Obama: Republicans Are “Rooting” for Obamacare Failure

Your News Companion by Ben Mathis-Lilley
Oct. 26 2013 1:11 PM

Obama: Republicans Are “Rooting” for Obamacare Failure

President Barack Obama speaks at Pathways in Technology Early College High School, in Brooklyn, New York on October 25

Photo by MANDEL NGAN/AFP/Getty Images

President Obama all but called Republicans hypocrites in his weekly address Saturday. The president said it was “interesting” how members of the GOP are expressing concern about how people are having trouble accessing the health insurance exchanges website, “considering they’ve spent the last few years so obsessed with denying those same people access to health insurance that they just shut down the government and threatened default over it.” Obama once again insisted he’s willing to talk about ideas that could make the law work better. “But it’s well past the time for folks to stop rooting for its failure,” he said.

Obama’s comments came after a week where the true extent of failures in the Obamacare insurance marketplaces became clear. On Friday, the administration vowed to fix everything by the end of November. Yet much damage has already been done. “The depth of the design flaws has raised questions about why the Obama administration was so insistent on starting the enrollments on October 1 when the system was clearly not ready—and laid bare the president's mistake in raising expectations about how good the website was going to be,” points out Reuters.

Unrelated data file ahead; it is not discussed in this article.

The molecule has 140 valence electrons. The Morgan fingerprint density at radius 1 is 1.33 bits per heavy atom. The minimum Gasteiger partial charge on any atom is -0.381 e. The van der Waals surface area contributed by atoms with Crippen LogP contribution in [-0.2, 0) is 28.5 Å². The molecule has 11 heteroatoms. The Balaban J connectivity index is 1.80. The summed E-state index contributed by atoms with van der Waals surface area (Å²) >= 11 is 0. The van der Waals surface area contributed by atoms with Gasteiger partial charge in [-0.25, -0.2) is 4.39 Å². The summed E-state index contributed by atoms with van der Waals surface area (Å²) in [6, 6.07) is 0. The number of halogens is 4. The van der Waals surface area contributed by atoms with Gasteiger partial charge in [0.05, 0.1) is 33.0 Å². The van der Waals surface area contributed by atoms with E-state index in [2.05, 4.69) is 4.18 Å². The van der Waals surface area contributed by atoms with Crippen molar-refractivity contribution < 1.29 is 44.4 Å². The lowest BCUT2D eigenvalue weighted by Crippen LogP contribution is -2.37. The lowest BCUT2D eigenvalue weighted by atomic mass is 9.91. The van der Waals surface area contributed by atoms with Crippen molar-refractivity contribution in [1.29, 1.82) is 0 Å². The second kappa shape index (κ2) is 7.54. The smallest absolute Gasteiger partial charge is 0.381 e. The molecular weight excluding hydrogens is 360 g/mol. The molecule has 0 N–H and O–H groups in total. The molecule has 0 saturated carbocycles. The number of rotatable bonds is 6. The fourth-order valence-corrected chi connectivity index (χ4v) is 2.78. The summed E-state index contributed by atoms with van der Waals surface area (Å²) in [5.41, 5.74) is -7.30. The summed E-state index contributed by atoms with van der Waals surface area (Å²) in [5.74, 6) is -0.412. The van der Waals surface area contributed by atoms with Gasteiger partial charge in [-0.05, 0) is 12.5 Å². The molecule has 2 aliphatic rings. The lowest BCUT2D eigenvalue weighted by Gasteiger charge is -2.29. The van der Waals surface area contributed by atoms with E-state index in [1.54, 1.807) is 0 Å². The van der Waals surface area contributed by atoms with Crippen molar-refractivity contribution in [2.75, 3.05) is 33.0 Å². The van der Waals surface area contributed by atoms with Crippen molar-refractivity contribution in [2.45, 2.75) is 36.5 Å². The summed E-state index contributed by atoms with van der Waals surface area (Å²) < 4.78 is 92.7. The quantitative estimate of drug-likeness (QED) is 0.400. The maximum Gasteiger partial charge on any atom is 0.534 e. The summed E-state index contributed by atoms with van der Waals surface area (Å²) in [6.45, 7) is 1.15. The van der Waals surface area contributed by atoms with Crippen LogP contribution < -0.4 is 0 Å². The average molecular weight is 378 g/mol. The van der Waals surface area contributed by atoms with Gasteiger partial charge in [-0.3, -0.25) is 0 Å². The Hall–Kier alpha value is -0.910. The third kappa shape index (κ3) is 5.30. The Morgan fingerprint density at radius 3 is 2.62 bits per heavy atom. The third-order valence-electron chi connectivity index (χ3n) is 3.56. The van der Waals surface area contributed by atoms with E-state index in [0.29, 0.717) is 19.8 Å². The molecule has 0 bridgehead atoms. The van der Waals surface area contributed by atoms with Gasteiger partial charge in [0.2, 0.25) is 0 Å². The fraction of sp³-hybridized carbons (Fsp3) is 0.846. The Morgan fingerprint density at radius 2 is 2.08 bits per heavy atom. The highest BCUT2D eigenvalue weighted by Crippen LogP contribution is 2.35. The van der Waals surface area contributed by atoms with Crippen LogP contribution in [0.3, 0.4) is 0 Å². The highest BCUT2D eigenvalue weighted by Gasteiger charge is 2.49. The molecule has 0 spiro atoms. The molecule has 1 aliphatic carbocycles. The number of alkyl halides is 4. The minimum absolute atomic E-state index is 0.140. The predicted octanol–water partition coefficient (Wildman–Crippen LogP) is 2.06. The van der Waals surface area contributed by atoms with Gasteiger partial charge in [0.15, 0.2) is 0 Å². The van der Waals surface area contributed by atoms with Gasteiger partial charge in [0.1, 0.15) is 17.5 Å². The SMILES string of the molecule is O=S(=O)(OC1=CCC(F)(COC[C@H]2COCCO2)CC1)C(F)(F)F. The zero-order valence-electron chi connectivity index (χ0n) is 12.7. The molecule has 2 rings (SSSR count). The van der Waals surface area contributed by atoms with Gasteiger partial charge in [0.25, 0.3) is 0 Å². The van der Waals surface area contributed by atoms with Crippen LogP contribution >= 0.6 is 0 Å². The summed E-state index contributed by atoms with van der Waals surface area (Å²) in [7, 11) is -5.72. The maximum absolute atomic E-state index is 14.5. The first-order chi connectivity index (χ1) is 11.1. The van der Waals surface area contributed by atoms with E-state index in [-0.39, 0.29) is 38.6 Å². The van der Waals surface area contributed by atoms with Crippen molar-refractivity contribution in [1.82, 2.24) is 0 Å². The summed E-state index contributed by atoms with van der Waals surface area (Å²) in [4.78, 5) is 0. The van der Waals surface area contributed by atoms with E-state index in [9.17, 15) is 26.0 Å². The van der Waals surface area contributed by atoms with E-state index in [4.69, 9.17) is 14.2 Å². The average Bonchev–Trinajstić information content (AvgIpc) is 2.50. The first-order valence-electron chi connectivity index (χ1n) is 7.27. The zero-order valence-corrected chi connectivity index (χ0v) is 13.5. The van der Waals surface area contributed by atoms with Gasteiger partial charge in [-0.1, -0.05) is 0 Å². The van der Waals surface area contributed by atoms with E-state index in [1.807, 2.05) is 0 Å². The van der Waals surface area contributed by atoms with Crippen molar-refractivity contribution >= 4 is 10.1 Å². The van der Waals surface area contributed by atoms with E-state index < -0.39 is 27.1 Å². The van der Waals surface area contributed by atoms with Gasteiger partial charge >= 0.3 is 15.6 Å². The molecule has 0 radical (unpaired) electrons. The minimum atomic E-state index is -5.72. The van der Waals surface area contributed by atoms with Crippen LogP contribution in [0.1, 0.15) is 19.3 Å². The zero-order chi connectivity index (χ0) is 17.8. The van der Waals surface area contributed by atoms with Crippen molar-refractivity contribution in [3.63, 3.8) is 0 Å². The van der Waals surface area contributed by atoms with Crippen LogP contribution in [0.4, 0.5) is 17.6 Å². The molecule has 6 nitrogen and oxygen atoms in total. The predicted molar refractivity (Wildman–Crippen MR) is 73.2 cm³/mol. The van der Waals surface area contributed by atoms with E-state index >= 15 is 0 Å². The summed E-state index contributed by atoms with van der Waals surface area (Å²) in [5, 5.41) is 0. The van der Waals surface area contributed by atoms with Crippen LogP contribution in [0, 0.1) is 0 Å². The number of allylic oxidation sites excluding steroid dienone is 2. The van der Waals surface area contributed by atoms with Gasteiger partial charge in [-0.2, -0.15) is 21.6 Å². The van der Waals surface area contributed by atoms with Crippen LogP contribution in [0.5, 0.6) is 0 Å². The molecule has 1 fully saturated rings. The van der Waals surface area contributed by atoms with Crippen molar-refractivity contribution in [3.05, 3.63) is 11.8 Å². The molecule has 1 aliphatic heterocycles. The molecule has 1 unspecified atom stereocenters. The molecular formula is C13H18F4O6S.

The Associated Press says Republicans have good reason for continually harping on the failure of the Obamacare rollout. For years they’ve failed at seizing on a scandal with staying power. But this one may just be what they’ve been looking for, considering it affects millions of Americans and is easy to understand for anyone with an Internet connection. It’s also easy for Republicans to extend the failures of the rollout as an example of wider problems with a law that has long been unpopular with the American public in general.

And although patching up the site may not be an easy task—fixing a complex site once it’s up and running “is like trying to repair a car while it’s driving 50 miles per hour,” notes the Hill—it’s only the first step. Then the administration and states with leadership that actively support the law have to make sure enough people, particularly healthy people, sign up. “Even if the website recovers, its more-than-wobbly launch has already deepened public skepticism about Obamacare and federal activism in general,” writes the Los Angeles Times’ Doyle McManus.

Daniel Politi has been contributing to Slate since 2004 and wrote the "Today's Papers" column from 2006 to 2009. You can follow him on Twitter @dpoliti.



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